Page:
As the costs of a home security camera have come down in the recent years, more and more citizens are installing such cameras to help deter crime and to create a record for when an incident does occur. Recognizing the value of private home cameras, the Philadelphia Police have created a program to allow residents to notify the police that the resident has such a camera and is willing to share the video footage with the police in the event of a crime. Find out more about registering your camera with the Philadelphia Police on the SafeCam website: Philadelphia Police SafeCam Program
City-Living Safety Tips
Taking a few extra precautions can help minimize your chance of becoming a victim. Crime can happen anywhere, to anyone, but being aware can help reduce crimes of opportunity, by far the most common type of crime.
Keep windows and doors locked when not present and double check they are locked before leaving to travel.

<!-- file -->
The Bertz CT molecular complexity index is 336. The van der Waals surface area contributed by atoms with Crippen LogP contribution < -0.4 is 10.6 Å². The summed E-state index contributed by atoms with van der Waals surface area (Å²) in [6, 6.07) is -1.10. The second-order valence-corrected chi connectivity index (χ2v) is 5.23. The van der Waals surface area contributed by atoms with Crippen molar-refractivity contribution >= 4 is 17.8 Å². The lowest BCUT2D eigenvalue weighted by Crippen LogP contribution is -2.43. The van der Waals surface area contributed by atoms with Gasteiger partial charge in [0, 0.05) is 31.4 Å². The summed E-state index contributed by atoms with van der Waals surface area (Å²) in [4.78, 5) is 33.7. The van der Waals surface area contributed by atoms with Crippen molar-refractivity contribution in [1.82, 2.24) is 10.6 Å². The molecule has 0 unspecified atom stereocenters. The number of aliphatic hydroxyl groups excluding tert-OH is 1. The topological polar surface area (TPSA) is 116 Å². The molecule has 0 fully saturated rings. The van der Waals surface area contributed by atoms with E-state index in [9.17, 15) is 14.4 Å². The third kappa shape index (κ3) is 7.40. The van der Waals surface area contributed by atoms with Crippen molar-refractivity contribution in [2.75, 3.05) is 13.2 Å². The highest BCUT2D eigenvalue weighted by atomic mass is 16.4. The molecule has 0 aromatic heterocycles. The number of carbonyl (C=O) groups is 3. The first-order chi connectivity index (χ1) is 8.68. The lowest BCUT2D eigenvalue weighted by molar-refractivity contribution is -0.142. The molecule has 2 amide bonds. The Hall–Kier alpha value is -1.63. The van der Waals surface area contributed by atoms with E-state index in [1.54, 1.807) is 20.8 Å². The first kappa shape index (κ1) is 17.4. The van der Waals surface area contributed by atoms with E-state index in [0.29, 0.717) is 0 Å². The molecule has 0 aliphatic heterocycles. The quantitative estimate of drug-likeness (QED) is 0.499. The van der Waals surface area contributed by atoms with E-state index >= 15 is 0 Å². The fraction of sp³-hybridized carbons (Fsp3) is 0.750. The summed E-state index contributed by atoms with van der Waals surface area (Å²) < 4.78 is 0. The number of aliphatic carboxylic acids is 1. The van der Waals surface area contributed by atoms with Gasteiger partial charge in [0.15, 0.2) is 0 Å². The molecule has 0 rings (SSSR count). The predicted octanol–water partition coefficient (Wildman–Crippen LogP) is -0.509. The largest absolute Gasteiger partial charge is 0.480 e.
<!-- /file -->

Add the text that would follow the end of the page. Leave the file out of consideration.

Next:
Ask a friend or neighbor to check on the house and pick up your mail and flyers if you go out of town. You can also suspend mail service by visiting the post office website, and request a sticker informing businesses you would prefer not to receive such flyers: Circular Free Sticker application.
Double check your car doors are locked. Do not leave valuables visible in your car. Bring them into the house with you, or place them out of site in the trunk.
Be cautious when walking with headphones in or while talking on the phone, especially at night. Be aware of your surroundings.
Keep both a front and back light on to increase visibility and deter would-be thieves.
Always lock up your bike and store it inside at night if possible. The simple reality is that bikes left on Philadelphia streets unlocked or for extended periods - even with locks - will be stolen.
Be aware of what you are setting out on trash night. A box prominently sitting out for a brand new big screen TV may tip off a burglar that there is something worth taking.